Stevenson Union is filled with organizations and people who are here to help and understand students. Last Wednesday, the doors of each center housed in the SU were wide open for the progressive open house event. This was a chance to see all the resources the SU has to offer.
Platters of food from desserts to quesadillas were served from open door to open door. Representatives from each center spent several hours hanging out with students who drifted in and out. Each center is different and represents how diverse SOU’s community is.
The Leadership Center houses the Associated Students of Southern Oregon University, which is the student government, as well as most of the student unions: OSPIRG, Black Student Union, Latino Student Union, Hawaii Club and Gender Sexuality Union are just a few.
Student body President Monique Teal and Vice President Liz Tafeen have an office in the center. Also associated with the center is Colleen Sollars, the student advocate for SOU. Over a table full of pound cake and cookies she told students about her position. Sollars is the student in charge of mediating for her fellow students to the administration, in whatever form that takes. In her words, she is “someone on your side.”
Another member of ASSOU hanging out at the dessert table was Phil Shilts, director of communication. He and other ASSOU members have been working closely with the Ashland City Council on the new taser policy for the Ashland police.
The students and staff working in the Leadership Center are trying to make a difference, but more importantly, as Shilts said, “The Leadership Center is fun.”
The MRC is open to all students. The latest endeavor in the center is the attached library and the chill-out room. Marvin Woodard, coordinator for MRC, lives in the library for now, using it as his office.
Surrounded by dolls and art from around the world, Woodard praises the progress that has been made,
“This space is going to be for everyone,” Woodard said.
The chill-out room, complete with chairs and a CD player, doubles as the Native American Student Union office. Co-chair Jessie Hecocta was busy talking to students while everyone enjoyed veggies and dip and quesadillas.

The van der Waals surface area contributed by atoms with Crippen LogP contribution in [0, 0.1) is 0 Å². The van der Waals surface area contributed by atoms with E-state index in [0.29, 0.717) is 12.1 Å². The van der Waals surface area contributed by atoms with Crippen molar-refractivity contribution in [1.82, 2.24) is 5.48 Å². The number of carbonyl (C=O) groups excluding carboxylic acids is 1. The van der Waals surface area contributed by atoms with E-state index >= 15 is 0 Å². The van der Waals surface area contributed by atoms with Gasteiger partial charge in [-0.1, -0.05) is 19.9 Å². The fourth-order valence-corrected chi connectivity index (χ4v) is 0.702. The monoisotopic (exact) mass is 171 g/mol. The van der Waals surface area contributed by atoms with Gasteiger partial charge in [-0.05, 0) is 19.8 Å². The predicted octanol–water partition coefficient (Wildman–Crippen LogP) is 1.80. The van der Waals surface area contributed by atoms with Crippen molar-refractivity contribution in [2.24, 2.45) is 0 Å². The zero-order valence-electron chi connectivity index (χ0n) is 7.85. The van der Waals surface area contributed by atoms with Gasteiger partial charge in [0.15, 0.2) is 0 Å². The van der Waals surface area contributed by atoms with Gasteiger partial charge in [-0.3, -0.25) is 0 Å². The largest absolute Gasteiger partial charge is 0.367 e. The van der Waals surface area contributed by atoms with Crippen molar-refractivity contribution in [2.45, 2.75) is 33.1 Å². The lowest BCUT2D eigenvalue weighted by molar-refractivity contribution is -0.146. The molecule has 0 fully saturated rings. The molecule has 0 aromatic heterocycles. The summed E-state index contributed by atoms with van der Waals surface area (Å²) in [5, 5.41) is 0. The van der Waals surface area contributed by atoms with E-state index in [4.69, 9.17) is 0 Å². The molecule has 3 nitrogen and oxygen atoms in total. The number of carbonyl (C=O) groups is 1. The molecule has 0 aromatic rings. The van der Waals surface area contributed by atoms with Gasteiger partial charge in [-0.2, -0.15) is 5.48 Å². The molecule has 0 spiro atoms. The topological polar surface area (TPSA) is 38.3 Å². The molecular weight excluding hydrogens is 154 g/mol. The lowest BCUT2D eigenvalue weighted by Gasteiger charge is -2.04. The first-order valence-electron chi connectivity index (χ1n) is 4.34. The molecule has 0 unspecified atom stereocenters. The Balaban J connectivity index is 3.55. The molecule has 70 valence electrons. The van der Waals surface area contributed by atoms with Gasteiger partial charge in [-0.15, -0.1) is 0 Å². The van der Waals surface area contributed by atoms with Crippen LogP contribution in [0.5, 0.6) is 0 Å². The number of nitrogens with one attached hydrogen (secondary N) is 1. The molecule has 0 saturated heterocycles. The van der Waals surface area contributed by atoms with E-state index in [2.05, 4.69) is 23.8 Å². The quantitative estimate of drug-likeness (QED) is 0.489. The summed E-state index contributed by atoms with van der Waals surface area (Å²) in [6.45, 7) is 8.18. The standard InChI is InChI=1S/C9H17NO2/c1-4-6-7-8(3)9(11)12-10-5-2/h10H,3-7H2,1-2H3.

The MRC provides a large computer lab as well as free printing for any students.
Downstairs is the Women’s Resource Center (WRC). It was founded in 1976 and has been actively trying to improve the lives of women in the community by putting on events such as the Vagina Monologues and supporting awareness months, including breast cancer awareness month. The center also has five programs that vary year to year depending on what the staff feels is most important to help create a model of service and action for women. These programs are titled: Changing Women, New Era, Circle of Fire, S.A.F.E. and Vivacious voices.
The QRC and the WRC are operated by a staff of students and volunteers who are ready and available for students in need of their support. The centers provide a comfortable environment for all and are dedicated to the improvement of the lives of those who need their help.
The QRC provides a safe place for individuals who seek acceptance to make connections and be part of a community that is willing to support each other. The center has a staff of understanding people that are al ways ready to talk and listen.
Janelle Wilson, coordinator of the QRC, said “We are here to help guide students to success.”
Both centers work together and are located next door to each other in the basement of the SU.
These are only a few of the resources available to students in the SU. All students are always warmly invited to roam around the building and check out the many opportunities for being involved.